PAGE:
Including: traditional music, popular music, hip-hop, and related arts
As anthropologist, Dr. Gary Yia Lee, has said, the Hmong people "are not one single homogeneous group located in one single geographical area, but a multi-ethnic and multilingual community living with many people in many countries" (1996, pdf). It is likely that Hmong people originated in China where millions still live today. As early as the 17th-century, Hmong people began migrating to Southeast Asia, although it was not until the early 19th-century that large numbers settled there permanently. Another major migration occurred in the aftermath of the Secret War when many Hmong Lao, escaping persecution, resettled in the United States, France, Australia, and elsewhere. This website, an outgrowth of my research, focuses on Hmong Americans, including first-generation immigrants born in Laos who came to the U.S. after 1975 via refugee camps in Thailand as well as subsequent generations born and raised here.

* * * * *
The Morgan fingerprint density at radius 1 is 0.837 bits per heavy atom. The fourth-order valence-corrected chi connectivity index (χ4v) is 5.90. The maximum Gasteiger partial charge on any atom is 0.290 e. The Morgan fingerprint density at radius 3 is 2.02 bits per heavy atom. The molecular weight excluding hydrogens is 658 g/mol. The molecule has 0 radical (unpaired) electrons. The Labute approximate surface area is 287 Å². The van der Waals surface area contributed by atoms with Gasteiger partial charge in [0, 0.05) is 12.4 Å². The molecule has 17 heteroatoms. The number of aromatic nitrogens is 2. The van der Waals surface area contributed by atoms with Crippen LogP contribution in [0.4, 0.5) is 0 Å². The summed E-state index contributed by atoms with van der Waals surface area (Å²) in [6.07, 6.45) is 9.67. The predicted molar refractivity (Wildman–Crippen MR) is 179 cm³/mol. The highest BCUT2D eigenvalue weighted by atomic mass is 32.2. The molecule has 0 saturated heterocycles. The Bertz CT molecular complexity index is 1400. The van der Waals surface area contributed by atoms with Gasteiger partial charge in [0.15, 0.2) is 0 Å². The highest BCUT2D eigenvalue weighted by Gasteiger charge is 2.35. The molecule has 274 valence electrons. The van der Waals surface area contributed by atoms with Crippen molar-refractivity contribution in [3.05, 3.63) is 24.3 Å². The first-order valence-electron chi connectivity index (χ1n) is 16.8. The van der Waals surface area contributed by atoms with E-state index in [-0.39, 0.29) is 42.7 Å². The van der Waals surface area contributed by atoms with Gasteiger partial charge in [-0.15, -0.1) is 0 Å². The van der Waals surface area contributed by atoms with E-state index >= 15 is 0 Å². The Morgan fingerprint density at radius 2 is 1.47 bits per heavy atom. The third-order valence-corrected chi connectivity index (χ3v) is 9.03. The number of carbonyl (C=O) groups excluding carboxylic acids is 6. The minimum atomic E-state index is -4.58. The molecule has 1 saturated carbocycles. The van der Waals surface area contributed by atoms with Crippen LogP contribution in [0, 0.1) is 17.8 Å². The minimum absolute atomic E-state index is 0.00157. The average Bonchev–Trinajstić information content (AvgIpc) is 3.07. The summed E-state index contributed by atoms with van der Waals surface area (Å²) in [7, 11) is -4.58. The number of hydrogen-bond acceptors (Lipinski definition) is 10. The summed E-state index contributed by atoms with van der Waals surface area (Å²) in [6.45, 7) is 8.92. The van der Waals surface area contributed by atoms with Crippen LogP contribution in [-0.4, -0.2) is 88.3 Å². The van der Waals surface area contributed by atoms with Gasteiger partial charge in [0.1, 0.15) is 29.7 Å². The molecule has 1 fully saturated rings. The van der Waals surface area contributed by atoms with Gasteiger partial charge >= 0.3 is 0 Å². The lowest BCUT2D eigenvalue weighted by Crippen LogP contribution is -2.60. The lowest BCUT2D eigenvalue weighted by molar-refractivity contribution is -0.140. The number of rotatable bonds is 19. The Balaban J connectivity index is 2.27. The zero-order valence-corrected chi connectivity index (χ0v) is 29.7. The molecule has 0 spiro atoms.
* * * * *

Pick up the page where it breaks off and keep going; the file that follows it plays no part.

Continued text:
For Hmong in the West, a general distinction can be made between music prior to the 1975 diaspora and music afterwards. Before 1975, most Hmong in Southeast Asia lived in small villages and towns high on the mountains. Music was a part of daily life and mainly consisted of musical traditions that had been passed down from previous generations. Folksongs like kwv txhiaj and traditional instruments like raj (a type of flute) were common. In Laos, the civil war and subsequent Secret War displaced many Hmong people and sent their lives into turmoil. Many Hmong people fought on the side of the United States and the Royal Lao Government and faced retribution when the communist Pathet Lao came to power in 1975. Over 100,000 Hmong people fled to Thailand where they were gathered in large refugee camps. This concentration of people gave rise to several new cultural expressions, including popular music in the Hmong language based on Thai, Lao, and Western popular music. When Hmong people resettled in Western countries, like the United States, popular music became even more prevalent and branched off into a variety of styles. Today Hmong people continue to practice traditional art forms, like playing the qeej at New Year festivals, as well as innovate new forms of music that combine elements of the past with the present. Hmong music is as diverse as the people who make it.
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